Potential Gas Committee
We assess the potential supply of natural gas in the U.S.

Press Release

For release on September 11, 2019, 11-00 EDT

Contact: Dr. Alexei V. Milkov, Potential Gas Agency, Colorado School of Mines, Golden, CO 80401-1887, Email: amilkov@mines.edu, Telephone 303-273-3887, Fax 303-273-3574


GOLDEN, COLORADO — The Potential Gas Committee (PGC) today released the results of its latest biennial assessment of the nation’s natural gas resources, which indicates that the United States possesses a total mean technically recoverable resource base of 3,374 trillion cubic feet (Tcf) as of year-end 2018. This is the highest resource evaluation in the Committee’s 54-year history, exceeding the previous high assessment (from year-end 2016) by 557 Tcf (increase of about 20%). This is also the largest two-year increase in absolute resources between evaluations in the PGC history. The increase resulted from reassessments of shale gas resources in the Atlantic and Mid-Continent areas and conventional and tight gas in the Mid-Continent and Rocky Mountain areas.

“This seventh consecutive record-high resource evaluation by the PGC confirms that the U.S. has an abundance of natural gas. These resources are present in various reservoirs both onshore and offshore,” said Dr. Alexei V. Milkov, Professor of Geology and Geological Engineering and Director of the Potential Gas Agency (PGA) at the Colorado School of Mines. PGA provides guidance and technical assistance to the PGC.

The PGC’s year-end 2018 assessment of 3,374 Tcf includes 3,218 Tcf of gas potentially recoverable from “traditional” reservoirs (conventional, tight sands, carbonates, and shales) and 157 Tcf in coalbed gas reservoirs. Compared to year-end 2016, traditional resources increased by 559 Tcf (21%), while coalbed gas resources decreased by about 2 Tcf. Accompanying Table 1 summarizes the national resource assessment for year-end 2018 and acknowledges changes from the previous year-end 2016 assessment.

PGC assesses technically recoverable resources and does not consider a specific price or schedule for the discovery and production of gas. The U.S. Energy Information Administration (EIA) of the U.S. Department of Energy (DOE) estimates the proved gas reserves, which are additional to the resources assessed by PGC. When the PGC’s assessments of technically recoverable resources are combined with EIA’s latest determination of proved reserves (464 Tcf of natural gas as of year-end 2017), the U.S. future supply of natural gas stands at a record 3,838 Tcf, an increase of 697 Tcf (22%) over the previous evaluation.

Dr. Milkov highlighted that, “More well drilling and continuous improvements in completion and stimulation technologies lead to better delineation and characterization of U.S. gas resources, especially in shale and tight reservoirs. The record gas resources assessed by the PGC, in addition to record reserves and production reported by EIA, display a picture of strong supply of natural gas in the U.S. for many years to come.”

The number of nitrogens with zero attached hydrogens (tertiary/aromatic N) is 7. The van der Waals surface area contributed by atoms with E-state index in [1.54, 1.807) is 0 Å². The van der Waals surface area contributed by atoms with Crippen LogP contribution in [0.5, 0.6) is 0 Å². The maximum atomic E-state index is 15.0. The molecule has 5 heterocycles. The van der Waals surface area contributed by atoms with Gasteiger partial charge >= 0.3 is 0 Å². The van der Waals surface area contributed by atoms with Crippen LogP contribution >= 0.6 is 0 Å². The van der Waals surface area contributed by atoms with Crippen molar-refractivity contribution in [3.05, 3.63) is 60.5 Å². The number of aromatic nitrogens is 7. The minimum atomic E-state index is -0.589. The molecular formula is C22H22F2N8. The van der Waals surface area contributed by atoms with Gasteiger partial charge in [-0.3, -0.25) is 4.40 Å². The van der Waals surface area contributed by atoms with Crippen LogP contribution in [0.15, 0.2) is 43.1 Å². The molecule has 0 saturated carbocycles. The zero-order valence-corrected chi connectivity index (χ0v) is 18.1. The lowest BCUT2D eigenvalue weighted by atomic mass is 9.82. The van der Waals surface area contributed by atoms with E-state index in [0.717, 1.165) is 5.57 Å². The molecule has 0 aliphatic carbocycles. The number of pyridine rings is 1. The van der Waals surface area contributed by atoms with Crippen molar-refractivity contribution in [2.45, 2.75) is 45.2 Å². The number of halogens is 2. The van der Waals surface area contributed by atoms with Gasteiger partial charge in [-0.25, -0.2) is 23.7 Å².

PGC reports the potential resources at the national level as well as for seven individual geographic areas and 90 geological provinces. Such detailed area-level and province-level results offer great value for purposes of analysis, planning and exploration.

The Atlantic area ranks as the country’s richest resource area with 41% of total U.S. traditional resources, followed by the Mid-Continent with 19%, the Gulf Coast (including the Gulf of Mexico) with 16% and Rocky Mountains with 16%. Changes in the total assessment from year-end 2016 to year-end 2018 (see accompanying Table 2) arose primarily from the evaluation of recent drilling, well-test and production data from these four areas.

The largest volumetric gains (264 Tcf or 25%) were reported in the Atlantic area. The major reason for the increase is new drilling and production results from Marcellus and Utica shale plays in the Appalachian basin.

Mid-Continent assessments rose by 245 Tcf (66%), reflecting intensive developments of conventional, tight and shale reservoirs in the Permian Basin. In its resource evaluation, PGC accounted for additional zones and potential well locations associated with stacked pays recently developed in this area.

Gas resources in the Rocky Mountain area increased by 65 Tcf (15%). This resource growth reflects large revisions in the Williston Basin and the Denver Basin. Specifically, PGC more rigorously accounted for the gas associated with production of liquids in those basins.

The Gulf Coast area had a modest overall decrease of 22 Tcf (4%). The main reason for reduction was downsizing of the type well in the Eagle Ford play, and lack of resource additions to replace production from the Eagle Ford and the Haynesville shale plays.

The importance of shale gas in the USA is evidenced by the fact that the PGC’s mean total assessed shale gas resource of 2,107 Tcf for year-end 2018 accounts for approximately 62% of the country’s total potential resources. The growth of shale gas resources from year-end 2016 to year-end 2018 was 310 Tcf (17%).